Five Bicycle-Powered Composting Programs
Using bikes to collect food waste in a composting program offers several benefits. First, it's a perfect closed-loop process. Bicyclists collect food waste, the waste is composted, the compost is used to grow food, and the food is used to feed the bicyclists. Second, it requires little capital outlay to get started, and the operating costs are almost nil--an important consideration for non-profit programs. Third, the people who collect the waste don't have to be of legal driving age, have a drivers license, or even know how to drive. This enlarges the pool of people who can participate, a key feature if the program is community-based and volunteer-driven. Finally, the novelty of the idea makes it easy to get publicity and consequently sign up participants.
Below are five organizations that use our bike trailers to collect food waste from homes and businesses or as part of a college composting program.
Pedal People Cooperative
Pedal People Cooperative is a worker-owned and operated cooperative in Northampton, Massachusetts. Their composting program is an additional service they provide for their garbage and recycling customers.
They originally composted the material they collected at various sites around their community, but maintaining multiple compost sites was difficult and labor-intensive. To simplify the process, they recently began hauling the food waste they collect to their local transfer station. From there, it is trucked and combined with the food waste from another community and composted at one site.
In 2011, they collected 2625 cubic feet of compostable material, enough to fill almost 4000 five-gallon buckets.
Revolution Compost is one of the services offered by One Revolution Vermont, a member-owned bicycle-powered delivery service in Burlington, Vermont. They collect from households and businesses on a weekly or bi-weekly basis and drop the materials at a local transfer center where it is sent to Green Mountain Compost for composting. They also offer finished compost from Green Mountain to their customers.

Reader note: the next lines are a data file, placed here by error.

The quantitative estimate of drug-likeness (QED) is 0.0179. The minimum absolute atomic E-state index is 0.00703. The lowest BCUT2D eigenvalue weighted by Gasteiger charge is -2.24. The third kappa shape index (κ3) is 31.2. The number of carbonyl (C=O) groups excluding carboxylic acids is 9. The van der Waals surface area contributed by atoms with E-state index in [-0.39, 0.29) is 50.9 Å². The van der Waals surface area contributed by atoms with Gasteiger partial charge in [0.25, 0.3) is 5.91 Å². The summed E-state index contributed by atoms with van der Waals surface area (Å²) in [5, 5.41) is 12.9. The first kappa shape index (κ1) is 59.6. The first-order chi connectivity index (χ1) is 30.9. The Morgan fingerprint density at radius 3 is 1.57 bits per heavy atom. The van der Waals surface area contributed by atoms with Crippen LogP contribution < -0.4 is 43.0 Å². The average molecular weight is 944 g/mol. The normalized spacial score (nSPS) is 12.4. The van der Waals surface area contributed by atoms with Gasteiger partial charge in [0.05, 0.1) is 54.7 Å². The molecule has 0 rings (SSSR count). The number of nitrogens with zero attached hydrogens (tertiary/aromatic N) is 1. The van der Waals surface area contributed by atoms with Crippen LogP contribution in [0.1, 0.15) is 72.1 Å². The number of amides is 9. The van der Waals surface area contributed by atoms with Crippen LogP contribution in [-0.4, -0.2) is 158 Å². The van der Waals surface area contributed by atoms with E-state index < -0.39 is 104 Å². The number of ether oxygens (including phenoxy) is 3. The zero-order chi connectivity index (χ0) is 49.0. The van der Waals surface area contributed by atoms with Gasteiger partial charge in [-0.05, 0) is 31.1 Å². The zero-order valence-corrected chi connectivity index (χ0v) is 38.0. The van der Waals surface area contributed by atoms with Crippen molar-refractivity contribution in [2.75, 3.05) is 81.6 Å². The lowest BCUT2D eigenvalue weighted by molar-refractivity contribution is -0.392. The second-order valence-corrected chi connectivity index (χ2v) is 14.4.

In the summer of 2012, the University of Vermont began a pilot project with Revolution Compost to collect food scraps from 30 offices on campus.
The Compostadores is the composting program of Gardening Matters, a Minneapolis, Minnesota-based nonprofit dedicated to promoting and preserving community gardens in the Twin Cities. The program was started in 2010. They collect materials from homes and businesses and compost it at the community gardens where it will be used.
Compost Project / Rot Riders!
The Compost Project and Rot Riders! grew out of an environmental science class taught by Dr. Michael Kelrick at Truman State University in Kirksville, Missouri. He described the programs to me this way:
Together with several students, several years ago, we started a bike-powered home compostables pick-up service, called the Rot Riders. I also operate the Compost Project at Truman State University, which collects waste food at all food service venues at the university, both that food not eaten by patrons, as well as food discarded in the prep kitchens of our food service provider. We compost the materials at our University Farm, with almost no "technological" input (though I do use a tractor to move the accumulated food every couple of weeks, when the "piles" are built). The Rot Riders represents a separate yet aligned effort to reach out to the broader community where we live, as a symbol of activism, sane human-scale transportation and playfulness (though the amount of materials we pick up is serious business...we've destroyed the original trailers we built of completely recycled stuff, in the spirit of DIY...you'd laugh, I'm sure to see what we cobbled together!).
FYI, both the Compost Project and the Rot Riders are not "sponsored" by the university...in that they're NOT official student organizations. I started the Compost Project with a grant that I wrote with students, and the Rot Riders grew out of a course I taught, in which students invented environmentally oriented service learning projects, and then implemented them. We have about 40 students working on both efforts every school year, and we are handling between 20 and 30 tons of compostables during the 9-month academic year. We give the compost away to whomever asks for it.
As part of its sustainability initiatives, Skidmore College began a student-run composting program in the Spring of 2011 that collects food waste from campus apartment buildings. In the Fall of 2012, they converted the program to bicycle power. The material collected from the apartments is combined with the food waste from the dining halls and composted together as part of the College's composting program.